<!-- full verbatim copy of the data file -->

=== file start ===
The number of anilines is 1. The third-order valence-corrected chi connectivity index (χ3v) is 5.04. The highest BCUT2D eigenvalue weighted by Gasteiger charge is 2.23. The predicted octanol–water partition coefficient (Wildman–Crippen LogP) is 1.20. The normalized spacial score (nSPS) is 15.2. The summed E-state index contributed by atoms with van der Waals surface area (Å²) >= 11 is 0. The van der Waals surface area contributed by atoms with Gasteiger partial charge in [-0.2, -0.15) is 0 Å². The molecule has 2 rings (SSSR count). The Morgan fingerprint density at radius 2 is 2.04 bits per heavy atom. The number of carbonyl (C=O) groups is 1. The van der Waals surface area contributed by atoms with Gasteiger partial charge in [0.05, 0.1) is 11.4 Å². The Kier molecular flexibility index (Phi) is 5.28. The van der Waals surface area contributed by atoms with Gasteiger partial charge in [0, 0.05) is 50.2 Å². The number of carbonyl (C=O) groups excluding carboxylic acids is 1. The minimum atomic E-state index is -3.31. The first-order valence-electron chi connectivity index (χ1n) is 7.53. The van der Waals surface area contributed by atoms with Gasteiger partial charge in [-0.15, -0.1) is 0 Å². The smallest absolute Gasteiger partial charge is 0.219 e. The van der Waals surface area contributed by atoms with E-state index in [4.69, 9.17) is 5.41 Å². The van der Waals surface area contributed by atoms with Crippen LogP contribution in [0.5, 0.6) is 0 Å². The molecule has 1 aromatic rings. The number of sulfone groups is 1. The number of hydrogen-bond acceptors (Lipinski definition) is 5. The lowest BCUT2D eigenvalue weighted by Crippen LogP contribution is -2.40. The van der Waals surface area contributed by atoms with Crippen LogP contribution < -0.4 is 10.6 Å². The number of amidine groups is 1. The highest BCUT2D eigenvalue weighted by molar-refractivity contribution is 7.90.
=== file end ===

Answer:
The number of anilines is 1. The third-order valence-corrected chi connectivity index (χ3v) is 5.04. The highest BCUT2D eigenvalue weighted by Gasteiger charge is 2.23. The predicted octanol–water partition coefficient (Wildman–Crippen LogP) is 1.20. The normalized spacial score (nSPS) is 15.2. The summed E-state index contributed by atoms with van der Waals surface area (Å²) >= 11 is 0. The van der Waals surface area contributed by atoms with Gasteiger partial charge in [-0.2, -0.15) is 0 Å². The molecule has 2 rings (SSSR count). The Morgan fingerprint density at radius 2 is 2.04 bits per heavy atom. The number of carbonyl (C=O) groups is 1. The van der Waals surface area contributed by atoms with Gasteiger partial charge in [0.05, 0.1) is 11.4 Å². The Kier molecular flexibility index (Phi) is 5.28. The van der Waals surface area contributed by atoms with Gasteiger partial charge in [0, 0.05) is 50.2 Å². The number of carbonyl (C=O) groups excluding carboxylic acids is 1. The minimum atomic E-state index is -3.31. The first-order valence-electron chi connectivity index (χ1n) is 7.53. The van der Waals surface area contributed by atoms with Gasteiger partial charge in [-0.15, -0.1) is 0 Å². The smallest absolute Gasteiger partial charge is 0.219 e. The van der Waals surface area contributed by atoms with E-state index in [4.69, 9.17) is 5.41 Å². The van der Waals surface area contributed by atoms with Crippen LogP contribution in [0.5, 0.6) is 0 Å². The molecule has 1 aromatic rings. The number of sulfone groups is 1. The number of hydrogen-bond acceptors (Lipinski definition) is 5. The lowest BCUT2D eigenvalue weighted by Crippen LogP contribution is -2.40. The van der Waals surface area contributed by atoms with Crippen LogP contribution < -0.4 is 10.6 Å². The number of amidine groups is 1. The highest BCUT2D eigenvalue weighted by molar-refractivity contribution is 7.90.